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An Introduction to Statistical Learning provides an accessible overview of the field of statistical learning, an essential toolset for making sense of the vast and complex data sets that have emerged in fields ranging from biology to finance to marketing to astrophysics in the past twenty years. This book presents some of the most important modeling and prediction techniques, along with relevant applications. Topics include linear regression, classification, resampling methods, shrinkage approaches, tree-based methods, support vector machines, clustering, and more. Color graphics and real-world examples are used to illustrate the methods presented. Since the goal of this textbook is to facilitate the use of these statistical learning techniques by practitioners in science, industry, and other fields, each chapter contains a tutorial on implementing the analyses and methods presented in R, an extremely popular open source statistical software platform.

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Since I wrote the Foreword for the second edition of this book, risk management processes have become much more widely used, but controversy about what should be done and how best to do it has grown. Managing risk is a risky business. Chapman and Ward provide an in-depth explanation of why it is important to understand and manage underlying uncertainty in all its forms, in order to realise opportunities more fully and enhance corporate performance. They show what best practice should look like. The implications go well beyond the conventional wisdom of project risk management, providing an enlightening new perspective.
—Professor Tony M. Ridley
Imperial College London, Past President, Institution of Civil Engineers

Chris Chapman and Stephen Ward continue to educate the profession with this masterful exposition of the differences between, and the potentials for combinations of, risk, uncertainty and opportunity. Particularly welcome is the way they integrate this trio into the project lifecycle – the bedrock of project management control and organization.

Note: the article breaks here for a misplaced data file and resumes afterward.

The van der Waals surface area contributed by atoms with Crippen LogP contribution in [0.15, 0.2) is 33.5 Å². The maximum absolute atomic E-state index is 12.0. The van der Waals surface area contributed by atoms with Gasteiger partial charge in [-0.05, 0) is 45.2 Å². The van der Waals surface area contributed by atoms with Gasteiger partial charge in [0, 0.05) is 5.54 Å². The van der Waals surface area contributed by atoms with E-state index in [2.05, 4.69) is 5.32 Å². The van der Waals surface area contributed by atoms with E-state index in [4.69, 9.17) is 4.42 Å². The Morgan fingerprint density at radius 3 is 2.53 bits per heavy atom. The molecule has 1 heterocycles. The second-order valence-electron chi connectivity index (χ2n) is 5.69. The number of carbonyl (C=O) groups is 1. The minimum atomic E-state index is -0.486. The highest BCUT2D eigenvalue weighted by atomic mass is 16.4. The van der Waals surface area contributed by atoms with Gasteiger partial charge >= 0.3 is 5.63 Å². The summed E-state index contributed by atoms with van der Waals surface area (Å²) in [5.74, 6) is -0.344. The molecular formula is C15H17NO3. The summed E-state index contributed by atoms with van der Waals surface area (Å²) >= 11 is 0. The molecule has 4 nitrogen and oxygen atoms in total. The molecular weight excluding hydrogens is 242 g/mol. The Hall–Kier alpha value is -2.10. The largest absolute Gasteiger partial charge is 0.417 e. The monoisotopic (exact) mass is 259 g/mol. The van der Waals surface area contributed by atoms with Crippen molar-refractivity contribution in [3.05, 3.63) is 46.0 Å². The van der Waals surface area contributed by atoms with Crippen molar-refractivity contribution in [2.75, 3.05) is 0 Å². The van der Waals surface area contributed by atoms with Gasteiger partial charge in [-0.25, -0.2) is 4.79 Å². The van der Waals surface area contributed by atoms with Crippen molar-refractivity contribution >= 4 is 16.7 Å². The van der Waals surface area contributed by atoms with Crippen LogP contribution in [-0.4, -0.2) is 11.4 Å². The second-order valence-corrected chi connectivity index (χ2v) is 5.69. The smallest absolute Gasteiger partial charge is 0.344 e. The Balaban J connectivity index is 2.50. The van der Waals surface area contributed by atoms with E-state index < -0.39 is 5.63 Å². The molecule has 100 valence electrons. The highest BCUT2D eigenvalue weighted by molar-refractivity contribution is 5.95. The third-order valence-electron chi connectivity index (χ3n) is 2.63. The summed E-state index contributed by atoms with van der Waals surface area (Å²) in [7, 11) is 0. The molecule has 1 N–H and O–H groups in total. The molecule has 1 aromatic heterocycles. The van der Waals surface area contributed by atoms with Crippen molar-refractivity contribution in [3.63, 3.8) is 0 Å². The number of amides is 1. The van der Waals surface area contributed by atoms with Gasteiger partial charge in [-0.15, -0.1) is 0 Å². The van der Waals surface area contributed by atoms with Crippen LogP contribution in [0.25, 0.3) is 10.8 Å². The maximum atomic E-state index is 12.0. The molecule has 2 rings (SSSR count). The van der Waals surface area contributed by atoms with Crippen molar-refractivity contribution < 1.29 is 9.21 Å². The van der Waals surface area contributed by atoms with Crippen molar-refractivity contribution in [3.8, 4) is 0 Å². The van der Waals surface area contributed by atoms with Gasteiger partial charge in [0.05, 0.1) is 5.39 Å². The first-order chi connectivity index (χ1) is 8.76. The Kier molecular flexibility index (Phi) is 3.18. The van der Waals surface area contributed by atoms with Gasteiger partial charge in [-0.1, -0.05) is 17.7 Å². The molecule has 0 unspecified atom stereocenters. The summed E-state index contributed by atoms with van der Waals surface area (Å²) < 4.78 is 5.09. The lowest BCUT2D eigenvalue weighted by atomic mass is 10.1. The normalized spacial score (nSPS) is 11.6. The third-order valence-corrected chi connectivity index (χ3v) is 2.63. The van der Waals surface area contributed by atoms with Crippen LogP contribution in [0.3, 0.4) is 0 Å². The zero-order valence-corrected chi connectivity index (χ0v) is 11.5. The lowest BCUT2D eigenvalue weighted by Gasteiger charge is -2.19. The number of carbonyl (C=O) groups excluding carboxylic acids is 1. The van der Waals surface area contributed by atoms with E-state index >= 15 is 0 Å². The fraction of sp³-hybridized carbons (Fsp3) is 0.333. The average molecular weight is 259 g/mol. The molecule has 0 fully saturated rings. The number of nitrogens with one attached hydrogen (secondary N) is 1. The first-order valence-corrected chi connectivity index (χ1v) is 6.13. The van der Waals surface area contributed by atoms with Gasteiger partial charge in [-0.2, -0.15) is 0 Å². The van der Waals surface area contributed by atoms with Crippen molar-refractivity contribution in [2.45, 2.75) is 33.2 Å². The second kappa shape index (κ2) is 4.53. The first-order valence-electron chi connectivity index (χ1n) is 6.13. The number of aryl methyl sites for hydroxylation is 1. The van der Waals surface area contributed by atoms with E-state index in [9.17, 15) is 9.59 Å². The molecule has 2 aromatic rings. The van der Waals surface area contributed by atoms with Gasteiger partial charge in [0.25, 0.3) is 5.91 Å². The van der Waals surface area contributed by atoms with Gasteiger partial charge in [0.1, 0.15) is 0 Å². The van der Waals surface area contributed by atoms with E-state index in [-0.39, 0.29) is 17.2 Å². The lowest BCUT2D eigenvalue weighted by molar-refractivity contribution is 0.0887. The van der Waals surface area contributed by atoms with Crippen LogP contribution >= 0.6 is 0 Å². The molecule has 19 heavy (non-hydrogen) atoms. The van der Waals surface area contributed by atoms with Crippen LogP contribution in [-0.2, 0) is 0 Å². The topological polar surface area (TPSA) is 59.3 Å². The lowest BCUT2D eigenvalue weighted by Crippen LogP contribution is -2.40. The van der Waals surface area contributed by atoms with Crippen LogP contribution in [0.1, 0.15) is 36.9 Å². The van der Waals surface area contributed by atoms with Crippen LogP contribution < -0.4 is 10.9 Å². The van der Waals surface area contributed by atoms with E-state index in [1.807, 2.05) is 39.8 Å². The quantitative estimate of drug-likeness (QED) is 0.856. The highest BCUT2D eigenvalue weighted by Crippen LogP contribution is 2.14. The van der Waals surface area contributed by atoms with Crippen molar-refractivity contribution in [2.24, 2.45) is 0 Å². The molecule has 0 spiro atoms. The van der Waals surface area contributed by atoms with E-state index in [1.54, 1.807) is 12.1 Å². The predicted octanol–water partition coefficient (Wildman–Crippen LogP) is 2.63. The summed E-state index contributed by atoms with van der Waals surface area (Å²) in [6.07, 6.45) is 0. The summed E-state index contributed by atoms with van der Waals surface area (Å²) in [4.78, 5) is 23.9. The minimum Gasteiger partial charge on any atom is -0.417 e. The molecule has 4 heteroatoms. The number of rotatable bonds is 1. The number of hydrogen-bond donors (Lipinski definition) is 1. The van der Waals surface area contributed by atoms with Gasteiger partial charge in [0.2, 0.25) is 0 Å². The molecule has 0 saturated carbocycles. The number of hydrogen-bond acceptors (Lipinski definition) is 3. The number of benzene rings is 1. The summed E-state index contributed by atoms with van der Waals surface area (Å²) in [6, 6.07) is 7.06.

—Peter W.G. Morris
Head of School and Professor of Construction and Project Management University College London

Chris Chapman and Stephen Ward’s books on Project Risk Management have been an essential part of my repertoire for twenty years, and they are top of my recommended reading for the courses I do on that subject. In this book they have enhanced their previous work to focus on uncertainty management and emphasise more strongly opportunities for improving project performance, rather then just identifying what can go wrong. A structured process is an essential part of managing project uncertainty, and their process is one of the most powerful. This book will be added to my repertoire.
—Rodney Turner
Professor of Project Management, SKEMA Business School Lille

A profoundly important book. With How to Manage Project Opportunity and Risk, Chris Chapman and Stephen Ward take a good thing and make it better. Members of the project management profession have been influenced for years by their insights into project risk management. With this latest instalment the authors demonstrate that risk and uncertainty needn’t be dreaded; in fact, the reverse side of the ‘risk coin’ has always been opportunity. My sincere appreciation to Chapman and Ward for turning this particular coin over and showing readers, academic and practitioner alike, the opportunity embedded in managing projects.
—Jeffrey K. Pinto
Andrew Morrow and Elizabeth Lee Black Chair in Management of Technology Sam and Irene Black School of Business, Penn State Erie